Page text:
Stolen Valor in RPG Play
This is going to come across as deeply pretentious, cynical, and cruel. I'm going to have to accept those criticisms should they arise. I feel that this needs to be said. Also, if anyone gets offended by my appropriation of the term "stolen valor," you're just going to have to get over it.
Roleplayers are not trained actors, unless they are. If they aren't, they should not be trying to come across as trained actors. This must be highlighted because there are many games being played where people attempt to inject artificial meaning into the game by "acting."
Now, this isn't to say that "acting" is an inherently bad thing in roleplaying games. Quite obviously, using your character's voice can add to the immersive element of the game. It's when we get into the realm of dramatics that this starts to rear its ugly heads.
Can you convincingly cry on command? Shout in rage with full control of your vocal faculties? Give a passionate speech that captures all the nuances of the event, as though you're an inhabitant of the world? A trained actor can do these things; a roleplayer usually cannot.
Yet, many roleplayers try their damnedest, and I can't blame them for it. Many shuffle from one short campaign to the next. They must inject every ounce of meaning they can into every session, because they never know when the group is going to fall apart, the game will lose steam, or their work schedules will change. Why build castles on a swamp if they keep sinking when you can just pretend it was built instead?
The castle, in this metaphor, is the meaning that comes from long term campaign play. And the answer is to either stop building it on a swamp or to just keep trying until it sticks.
The "Stolen Valor of RPGs" is that people pretend to have the castle instead of actually having it. They'll start the game with extensive backstories and important relationships, then fake cry when their PC's wife dies to add weight to the moment. The people who truly earn this weight are those who developed these relationships over the course of play.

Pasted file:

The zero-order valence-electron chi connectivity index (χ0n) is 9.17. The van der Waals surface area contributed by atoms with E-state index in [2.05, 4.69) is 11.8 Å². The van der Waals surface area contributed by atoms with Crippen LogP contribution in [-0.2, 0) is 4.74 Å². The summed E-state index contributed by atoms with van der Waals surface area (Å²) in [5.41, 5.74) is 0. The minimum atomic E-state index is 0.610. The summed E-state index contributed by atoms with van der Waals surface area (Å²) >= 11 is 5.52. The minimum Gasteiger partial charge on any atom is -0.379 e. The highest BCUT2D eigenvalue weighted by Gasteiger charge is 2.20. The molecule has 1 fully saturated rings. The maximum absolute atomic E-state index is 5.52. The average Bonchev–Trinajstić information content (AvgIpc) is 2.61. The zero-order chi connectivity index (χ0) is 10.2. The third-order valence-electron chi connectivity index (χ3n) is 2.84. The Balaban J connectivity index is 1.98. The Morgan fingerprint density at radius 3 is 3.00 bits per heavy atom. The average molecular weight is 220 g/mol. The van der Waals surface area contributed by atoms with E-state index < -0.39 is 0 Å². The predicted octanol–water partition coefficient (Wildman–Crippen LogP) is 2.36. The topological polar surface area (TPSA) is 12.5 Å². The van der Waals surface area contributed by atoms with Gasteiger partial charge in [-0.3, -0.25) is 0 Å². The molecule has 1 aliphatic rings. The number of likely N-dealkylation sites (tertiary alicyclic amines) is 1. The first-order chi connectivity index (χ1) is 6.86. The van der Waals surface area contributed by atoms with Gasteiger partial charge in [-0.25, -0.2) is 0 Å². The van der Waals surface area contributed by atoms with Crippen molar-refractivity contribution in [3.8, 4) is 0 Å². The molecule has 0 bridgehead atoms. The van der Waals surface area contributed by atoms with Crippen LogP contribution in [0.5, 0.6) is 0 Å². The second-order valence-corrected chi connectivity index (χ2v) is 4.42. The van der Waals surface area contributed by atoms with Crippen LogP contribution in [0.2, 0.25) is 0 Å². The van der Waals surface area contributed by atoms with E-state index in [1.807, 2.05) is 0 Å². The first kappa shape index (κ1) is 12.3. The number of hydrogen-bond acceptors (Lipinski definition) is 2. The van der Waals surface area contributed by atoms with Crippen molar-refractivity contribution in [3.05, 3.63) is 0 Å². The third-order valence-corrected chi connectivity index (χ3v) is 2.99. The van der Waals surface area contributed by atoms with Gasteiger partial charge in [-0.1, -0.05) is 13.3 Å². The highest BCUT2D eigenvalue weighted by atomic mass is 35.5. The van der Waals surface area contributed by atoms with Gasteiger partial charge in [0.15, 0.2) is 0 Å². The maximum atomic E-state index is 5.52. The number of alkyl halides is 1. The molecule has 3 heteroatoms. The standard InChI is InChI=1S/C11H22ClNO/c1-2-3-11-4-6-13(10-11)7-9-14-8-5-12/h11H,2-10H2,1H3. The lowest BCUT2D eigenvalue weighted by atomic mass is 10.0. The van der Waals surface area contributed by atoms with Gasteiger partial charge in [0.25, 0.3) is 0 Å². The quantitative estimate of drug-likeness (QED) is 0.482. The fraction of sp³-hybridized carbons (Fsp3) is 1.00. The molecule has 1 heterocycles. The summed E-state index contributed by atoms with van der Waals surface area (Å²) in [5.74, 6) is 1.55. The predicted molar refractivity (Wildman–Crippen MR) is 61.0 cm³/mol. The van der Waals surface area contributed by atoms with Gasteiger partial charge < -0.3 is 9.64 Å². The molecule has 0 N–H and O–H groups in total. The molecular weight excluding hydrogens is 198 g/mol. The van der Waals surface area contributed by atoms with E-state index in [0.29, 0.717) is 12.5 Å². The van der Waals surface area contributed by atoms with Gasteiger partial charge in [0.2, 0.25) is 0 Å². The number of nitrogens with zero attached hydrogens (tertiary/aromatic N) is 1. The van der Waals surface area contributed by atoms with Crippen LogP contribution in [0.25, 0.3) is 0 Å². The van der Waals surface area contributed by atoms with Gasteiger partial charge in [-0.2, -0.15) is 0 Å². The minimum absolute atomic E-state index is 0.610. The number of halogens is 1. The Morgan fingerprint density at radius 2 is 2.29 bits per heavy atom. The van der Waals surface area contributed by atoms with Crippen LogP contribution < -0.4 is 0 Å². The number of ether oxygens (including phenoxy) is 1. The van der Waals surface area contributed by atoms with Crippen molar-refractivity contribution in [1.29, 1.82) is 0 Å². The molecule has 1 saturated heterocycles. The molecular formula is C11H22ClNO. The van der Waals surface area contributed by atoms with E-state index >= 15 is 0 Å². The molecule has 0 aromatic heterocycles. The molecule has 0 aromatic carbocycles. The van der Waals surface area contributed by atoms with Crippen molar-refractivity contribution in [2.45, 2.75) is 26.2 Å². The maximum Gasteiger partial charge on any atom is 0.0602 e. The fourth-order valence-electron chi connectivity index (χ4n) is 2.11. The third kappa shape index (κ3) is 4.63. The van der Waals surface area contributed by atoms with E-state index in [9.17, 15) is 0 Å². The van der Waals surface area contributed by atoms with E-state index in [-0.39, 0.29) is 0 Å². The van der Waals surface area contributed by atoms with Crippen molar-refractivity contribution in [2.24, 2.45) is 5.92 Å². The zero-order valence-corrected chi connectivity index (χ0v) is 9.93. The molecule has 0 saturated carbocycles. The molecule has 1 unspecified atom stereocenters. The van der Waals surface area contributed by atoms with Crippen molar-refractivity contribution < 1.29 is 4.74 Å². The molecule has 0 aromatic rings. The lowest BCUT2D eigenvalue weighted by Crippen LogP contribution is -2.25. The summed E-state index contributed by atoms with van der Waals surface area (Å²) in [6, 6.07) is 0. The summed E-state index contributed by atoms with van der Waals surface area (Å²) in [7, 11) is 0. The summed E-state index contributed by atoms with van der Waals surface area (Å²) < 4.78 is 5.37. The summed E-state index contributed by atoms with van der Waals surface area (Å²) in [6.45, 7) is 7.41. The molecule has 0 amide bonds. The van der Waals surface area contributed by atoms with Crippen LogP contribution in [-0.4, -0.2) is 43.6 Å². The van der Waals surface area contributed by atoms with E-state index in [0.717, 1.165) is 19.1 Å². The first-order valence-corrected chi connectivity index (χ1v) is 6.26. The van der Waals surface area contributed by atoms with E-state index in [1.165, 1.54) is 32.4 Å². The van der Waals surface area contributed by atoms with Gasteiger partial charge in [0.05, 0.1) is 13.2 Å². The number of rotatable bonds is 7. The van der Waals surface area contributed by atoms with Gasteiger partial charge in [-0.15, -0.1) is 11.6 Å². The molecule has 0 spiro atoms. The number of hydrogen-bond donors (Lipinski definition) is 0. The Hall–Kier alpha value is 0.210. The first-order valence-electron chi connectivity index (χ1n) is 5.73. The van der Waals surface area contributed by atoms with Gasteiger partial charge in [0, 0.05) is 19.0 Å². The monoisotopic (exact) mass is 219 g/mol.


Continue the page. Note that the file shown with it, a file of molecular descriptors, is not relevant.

In the first campaign I ever ran, one of the NPCs was kept as an assistant to the Paladin. This eventually evolved to her becoming the steward of the party's manse, a love interest to a PC, the babysitter of one of the PCs' children. When they learned that she might have been killed after about a year of play, the players had genuine reactions. There was substantial attachment to that NPC.
This is earned valor.
Now, what do you do when something happens that would affect your character but there isn't enough game-built connection to justify making a big deal out of it? Easy. You don't act, you play your character. You say how your character would react.
I've found that in many situations, this is far less immersion breaking and far more evocative than an amateur actor trying to bring tears out of the audience.
So, I ask all of you to stop pretending you've built the castle and just build the fucking castle... unless all you have time for is short campaigns and you enjoy cringe acting.
It may consist of less incredibly dramatic moments early on in the game, but the end result is that it feels more organic, less contrived. It feels that this is a fictional world coming to life through play, not cheesy improv theatre.